Norway – In the ninth consecutive Nobel Peace Prize Exhibition at the Nobel Peace Center in Oslo, Norway, the audience get to experience how the OPCW inspectors monitor, identify and destroy chemical weapons. This year’s photographer is the world renowned Paolo Pellegrin from the photo agency Magnum Photos.
Paolo Pellegrin has followed the inspectors closely in the weeks after it was announced that The Organisation for the Prohibition of Chemical Weapons (OPCW) is awarded the 2013 Nobel Peace Prize. With American war correspondent and writer Scott Anderson’s short texts, Pellegrin’s graphic and strong black and white images provide a rare insight into the daily lives of the weapon inspectors.
Paolo Pellegrin has had a unique access to document the sometimes hazardous work of the OPCW, and a photographer of his caliber gives this year’s Nobel Peace Prize Exhibition a genuine power, says Bente Erichsen, Executive Director of the Nobel Peace Center. Pellegrin’s images allow the public close access to some of the unsung heroes of the world, and we very much look forward to opening our doors in December.
The images in the exhibition Combating Chemical Weapons are taken in Libya, the Netherlands, Belgium and a country in Eastern Europe, and documents OPCW’s work abolishing chemical weapons of today and from WWI. Very few have been allowed insight into the daily work of the weapon inspectors. In this exhibition, visitors can see and experience some of the hazardous work themselves.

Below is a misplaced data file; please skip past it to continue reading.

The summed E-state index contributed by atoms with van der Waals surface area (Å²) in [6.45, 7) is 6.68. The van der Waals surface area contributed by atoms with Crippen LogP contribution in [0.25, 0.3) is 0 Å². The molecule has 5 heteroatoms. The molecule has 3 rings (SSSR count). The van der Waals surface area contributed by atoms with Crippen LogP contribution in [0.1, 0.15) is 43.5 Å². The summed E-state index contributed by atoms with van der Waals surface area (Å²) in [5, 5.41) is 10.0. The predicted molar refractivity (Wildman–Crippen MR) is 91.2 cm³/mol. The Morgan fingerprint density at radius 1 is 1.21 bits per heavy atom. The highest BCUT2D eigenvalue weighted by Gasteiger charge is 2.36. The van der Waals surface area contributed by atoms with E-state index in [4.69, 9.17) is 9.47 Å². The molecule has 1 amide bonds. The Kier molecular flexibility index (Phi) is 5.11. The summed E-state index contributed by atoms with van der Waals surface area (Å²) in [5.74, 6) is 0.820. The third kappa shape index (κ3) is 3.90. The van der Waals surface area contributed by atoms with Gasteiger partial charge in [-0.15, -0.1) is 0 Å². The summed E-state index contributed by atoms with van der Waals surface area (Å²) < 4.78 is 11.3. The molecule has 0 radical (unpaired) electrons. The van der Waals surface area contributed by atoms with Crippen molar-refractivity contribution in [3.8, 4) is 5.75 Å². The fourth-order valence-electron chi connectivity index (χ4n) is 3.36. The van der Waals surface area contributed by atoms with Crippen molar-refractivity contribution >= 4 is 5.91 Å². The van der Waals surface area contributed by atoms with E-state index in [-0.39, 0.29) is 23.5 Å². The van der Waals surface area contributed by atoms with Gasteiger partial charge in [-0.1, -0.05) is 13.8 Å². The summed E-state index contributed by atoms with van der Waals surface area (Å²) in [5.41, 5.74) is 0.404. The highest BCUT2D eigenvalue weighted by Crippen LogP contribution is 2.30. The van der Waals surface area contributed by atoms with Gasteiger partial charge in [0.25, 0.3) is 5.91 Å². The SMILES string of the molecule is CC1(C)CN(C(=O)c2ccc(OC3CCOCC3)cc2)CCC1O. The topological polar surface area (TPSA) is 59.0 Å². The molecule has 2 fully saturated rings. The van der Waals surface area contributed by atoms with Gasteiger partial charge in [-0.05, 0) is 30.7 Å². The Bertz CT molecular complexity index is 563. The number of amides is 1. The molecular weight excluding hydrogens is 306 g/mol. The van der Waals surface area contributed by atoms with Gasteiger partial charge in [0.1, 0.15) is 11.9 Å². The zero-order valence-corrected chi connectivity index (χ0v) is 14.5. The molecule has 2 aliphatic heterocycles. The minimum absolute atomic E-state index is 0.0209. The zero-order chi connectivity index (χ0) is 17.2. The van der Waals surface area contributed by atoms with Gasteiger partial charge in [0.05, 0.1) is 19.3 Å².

The making of the official Nobel Peace Prize Exhibition is an annual occurrence that spans a mere eight weeks, from the Chair of the Norwegian Nobel Committee announces the new Peace Prize laureate, to the exhibition is opened by the OPCW Director-General at the Nobel Peace Center in Oslo in December.
Combating Chemical Weapons is the ninth Nobel Peace Prize Exhibition in the row.
Exhibition period: 12 December 2013 – 25 November 2014.
The threat posed by chemical weapons affects peoples and nations throughout the world, as is illustrated by the multinational composition of the OPCW workforce. Among the 17 OPCW inspectors undergoing training at the Serbian facility in mid- November 2013, are citizens from 12 different nations, including China, Russia, Mexico, Mongolia, Sweden, Belgium and Slovakia. Serbia, 2013. © Paolo Pellegrin.